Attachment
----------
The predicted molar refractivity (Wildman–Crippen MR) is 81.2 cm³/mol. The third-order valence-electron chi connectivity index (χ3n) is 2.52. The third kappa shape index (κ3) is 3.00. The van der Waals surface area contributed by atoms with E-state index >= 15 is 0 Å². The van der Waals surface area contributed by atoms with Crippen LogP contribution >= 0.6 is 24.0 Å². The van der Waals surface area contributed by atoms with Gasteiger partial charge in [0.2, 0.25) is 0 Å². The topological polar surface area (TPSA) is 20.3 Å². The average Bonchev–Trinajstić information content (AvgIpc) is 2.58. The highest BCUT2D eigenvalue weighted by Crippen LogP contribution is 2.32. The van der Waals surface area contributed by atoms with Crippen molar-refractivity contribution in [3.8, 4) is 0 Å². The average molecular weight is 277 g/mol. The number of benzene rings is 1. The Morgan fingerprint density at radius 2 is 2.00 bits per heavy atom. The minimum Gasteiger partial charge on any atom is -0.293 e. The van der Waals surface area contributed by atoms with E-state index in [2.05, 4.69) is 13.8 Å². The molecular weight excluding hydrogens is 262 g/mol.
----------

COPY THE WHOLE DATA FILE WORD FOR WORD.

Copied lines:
The predicted molar refractivity (Wildman–Crippen MR) is 81.2 cm³/mol. The third-order valence-electron chi connectivity index (χ3n) is 2.52. The third kappa shape index (κ3) is 3.00. The van der Waals surface area contributed by atoms with E-state index >= 15 is 0 Å². The van der Waals surface area contributed by atoms with Crippen LogP contribution >= 0.6 is 24.0 Å². The van der Waals surface area contributed by atoms with Gasteiger partial charge in [0.2, 0.25) is 0 Å². The topological polar surface area (TPSA) is 20.3 Å². The average Bonchev–Trinajstić information content (AvgIpc) is 2.58. The highest BCUT2D eigenvalue weighted by Crippen LogP contribution is 2.32. The van der Waals surface area contributed by atoms with Crippen molar-refractivity contribution in [3.8, 4) is 0 Å². The average molecular weight is 277 g/mol. The number of benzene rings is 1. The Morgan fingerprint density at radius 2 is 2.00 bits per heavy atom. The minimum Gasteiger partial charge on any atom is -0.293 e. The van der Waals surface area contributed by atoms with E-state index in [2.05, 4.69) is 13.8 Å². The molecular weight excluding hydrogens is 262 g/mol.